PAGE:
Saturday, September 13, 2008
Current Issue of Nonprofit and Voluntary Sector Quarterly Publishes Variety of Articles on Nonprofits
The recent issue of Nonprofit and Voluntary Sector Quarterly has a number of interesting articles concerning nonprofits. Here are abstracts from a few of the articles in the September 2008 edition:
"Looking for a Few Good Women": Volunteerism as an Interaction in Two Organizations
by Tiffany Taylor (North Carolina State University),
Christine Mallinson(University of Maryland, Baltimore County), and Katrina Bloch(North Carolina State University)
A substantial body of research examines volunteerism via surveys of individual volunteers or volunteer organizations. The authors argue that researchers must expand this conceptualization of volunteering to include the interactive process between the volunteer and the organization. Using structuration theory as a guiding framework, the authors examine how volunteers' behavior is both shaped by and also affects the way in which two organizations are structured. In this comparative case study, the authors utilize participant observation, interviews, and archival analysis to illustrate this interaction in two organizations, a no-kill cat shelter and a resource organization for women who partner with women. They find that the character of the labor process, and specifically whether it entails the expenditure of emotional labor, leads to either burdensome or rewarding volunteer experiences. The authors further underscore the importance of examining emerging trends in "episodic volunteering" and shifts in nonprofit organizations toward more bureaucratized business forms.
Diaspora Philanthropy in an At-Risk Society: The Case of Coptic Orphans in Egypt
by Jennifer M. Brinkerhoff (George Washington University)
This article seeks to answer two questions: How can the potential gains from diaspora philanthropy be extended beyond individual households and sustained beyond one generation? And how can these gains be mobilized for poverty alleviation, justice, and development, especially in at-risk countries? Following reviews of potential diaspora contributions and the parameters of at-risk societies, the case of Coptic Orphans is presented. Coptic Orphans provides a model for channeling remittances to meet the subsistence and development needs of the poorest of the poor and sustaining these contributions beyond the first generation. It illustrates how diaspora organizations can effectively navigate the social and legal challenges of operating in an at-risk society. Finally, it suggests that diaspora organizations may increasingly overcome voluntary failures to become a significant sector in the international development arena.
Government Funding and Nonprofit Organizations
by William Luksetich (St. Cloud State University, Minnesota)
In this article, the author tests whether there is a simultaneous relationship between the number of nonprofits and government funding of nonprofit activity and whether the fundraising efforts of nonprofits are the means by which nonprofits affect the grants available to them. Estimates of the model are consistent with the proposition that government grants and contracts (program revenues) received by nonprofits are strong determinants of the number of nonprofits in a state. They lend support to the argument that nonprofit fundraising activities have an independent effect on the availability of the grants and contracts; however, although the number of nonprofit organizations per state has a similar effect on grants to nonprofits, they do not have an effect on the contacts they receive.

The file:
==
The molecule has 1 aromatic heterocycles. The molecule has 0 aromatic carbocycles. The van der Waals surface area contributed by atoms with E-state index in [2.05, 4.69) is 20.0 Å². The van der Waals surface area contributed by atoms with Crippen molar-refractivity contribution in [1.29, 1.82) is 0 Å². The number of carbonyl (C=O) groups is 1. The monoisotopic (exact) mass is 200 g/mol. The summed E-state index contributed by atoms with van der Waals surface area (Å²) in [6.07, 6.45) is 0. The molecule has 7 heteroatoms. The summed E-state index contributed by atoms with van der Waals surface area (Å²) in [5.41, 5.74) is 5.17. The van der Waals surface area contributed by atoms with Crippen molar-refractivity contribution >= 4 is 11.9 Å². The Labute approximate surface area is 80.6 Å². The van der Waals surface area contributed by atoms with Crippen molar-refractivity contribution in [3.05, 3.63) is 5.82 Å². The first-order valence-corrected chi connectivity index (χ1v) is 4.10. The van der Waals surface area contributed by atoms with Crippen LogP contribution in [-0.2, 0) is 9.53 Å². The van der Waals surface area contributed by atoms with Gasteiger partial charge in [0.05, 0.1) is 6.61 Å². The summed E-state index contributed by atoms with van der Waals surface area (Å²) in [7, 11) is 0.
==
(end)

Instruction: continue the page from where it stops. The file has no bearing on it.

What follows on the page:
Serving Workers in the Human Services: The Roles of Organizational Ownership, Chain Affiliation, and Professional Leadership in Frontline Job Benefits
by Anna Haley-Lock (University of Washington) and
Jean Kruzich(University of Washington)
A growing body of research has sought to understand forces shaping firms' approaches to employee compensation and the impacts of job benefits on both organizational performance and worker well-being. One such line of work has documented advantages from employers adopting generous compensation practices, as evidenced by more successful worker recruitment and retention. Little of this work, however, has attended to benefits provided within nonprofit and public human service settings or to low-level workers. Drawing on a sample of Wisconsin nursing homes, this study addresses this gap by examining the roles of ownership, chain affiliation, and professional leadership in compensation provided to nursing assistants. Results indicate that public and nonprofit ownership and chain membership are positively related to benefit levels. Workers fare unexpectedly less well with professional directors in for-profit and public settings but better within professionally led nonprofits.
Charity Brand Personality: The Relationship With Giving Behavior
by Adrian Sargeant (Indiana University),
John B. Ford(Old Dominion University) and Jane Hudson(University of the West of England)
Charity brands have been found to assist income generation by enhancing donor understanding of an organization and what it stands for. Despite an increasing interest in this topic, few studies have addressed the dimensions of such brands and sought to explore the link (if any) with donor behavior. The authors report the results of a large-scale postal survey of donors to nine national nonprofits and conclude that traits associated with benevolence, progression, and conservatism are incapable of distinguishing between the study's participating brands. Traits associated with emotional engagement, service, voice, and tradition are capable of serving as the basis for differentiation and are also linked to facets of individual giving behavior.
For additional articles, see the September 2008 issue of Nonprofit and Voluntary Sector Quarterly.